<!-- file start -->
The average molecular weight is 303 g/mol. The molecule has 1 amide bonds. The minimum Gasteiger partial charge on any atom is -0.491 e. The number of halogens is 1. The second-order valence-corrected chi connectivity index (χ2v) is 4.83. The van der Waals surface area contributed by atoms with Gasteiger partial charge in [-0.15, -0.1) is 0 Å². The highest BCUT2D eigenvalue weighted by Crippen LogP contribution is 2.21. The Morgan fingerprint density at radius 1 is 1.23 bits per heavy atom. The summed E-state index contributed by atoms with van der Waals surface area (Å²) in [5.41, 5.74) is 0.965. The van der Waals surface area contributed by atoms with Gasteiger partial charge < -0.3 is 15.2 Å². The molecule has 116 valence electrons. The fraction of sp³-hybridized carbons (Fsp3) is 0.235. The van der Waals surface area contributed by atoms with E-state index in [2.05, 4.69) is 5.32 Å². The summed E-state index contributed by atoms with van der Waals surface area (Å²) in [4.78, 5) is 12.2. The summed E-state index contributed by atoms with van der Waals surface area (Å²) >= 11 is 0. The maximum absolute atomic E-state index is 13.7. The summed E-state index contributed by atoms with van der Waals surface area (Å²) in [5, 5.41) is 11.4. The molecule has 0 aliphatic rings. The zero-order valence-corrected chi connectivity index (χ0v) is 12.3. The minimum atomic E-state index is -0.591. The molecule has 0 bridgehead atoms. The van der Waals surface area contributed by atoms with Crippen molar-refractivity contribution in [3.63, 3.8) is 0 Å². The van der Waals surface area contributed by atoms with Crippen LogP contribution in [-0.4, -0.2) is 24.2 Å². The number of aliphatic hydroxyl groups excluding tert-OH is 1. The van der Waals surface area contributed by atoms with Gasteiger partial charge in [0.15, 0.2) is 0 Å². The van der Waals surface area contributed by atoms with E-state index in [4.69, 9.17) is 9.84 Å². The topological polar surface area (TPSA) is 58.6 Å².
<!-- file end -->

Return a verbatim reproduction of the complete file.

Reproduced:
The average molecular weight is 303 g/mol. The molecule has 1 amide bonds. The minimum Gasteiger partial charge on any atom is -0.491 e. The number of halogens is 1. The second-order valence-corrected chi connectivity index (χ2v) is 4.83. The van der Waals surface area contributed by atoms with Gasteiger partial charge in [-0.15, -0.1) is 0 Å². The highest BCUT2D eigenvalue weighted by Crippen LogP contribution is 2.21. The Morgan fingerprint density at radius 1 is 1.23 bits per heavy atom. The summed E-state index contributed by atoms with van der Waals surface area (Å²) in [5.41, 5.74) is 0.965. The van der Waals surface area contributed by atoms with Gasteiger partial charge < -0.3 is 15.2 Å². The molecule has 116 valence electrons. The fraction of sp³-hybridized carbons (Fsp3) is 0.235. The van der Waals surface area contributed by atoms with E-state index in [2.05, 4.69) is 5.32 Å². The summed E-state index contributed by atoms with van der Waals surface area (Å²) in [4.78, 5) is 12.2. The summed E-state index contributed by atoms with van der Waals surface area (Å²) >= 11 is 0. The maximum absolute atomic E-state index is 13.7. The summed E-state index contributed by atoms with van der Waals surface area (Å²) in [5, 5.41) is 11.4. The molecule has 0 aliphatic rings. The zero-order valence-corrected chi connectivity index (χ0v) is 12.3. The minimum atomic E-state index is -0.591. The molecule has 0 bridgehead atoms. The van der Waals surface area contributed by atoms with Crippen molar-refractivity contribution in [3.63, 3.8) is 0 Å². The van der Waals surface area contributed by atoms with Crippen LogP contribution in [-0.4, -0.2) is 24.2 Å². The number of aliphatic hydroxyl groups excluding tert-OH is 1. The van der Waals surface area contributed by atoms with Gasteiger partial charge in [0.15, 0.2) is 0 Å². The van der Waals surface area contributed by atoms with E-state index in [4.69, 9.17) is 9.84 Å². The topological polar surface area (TPSA) is 58.6 Å².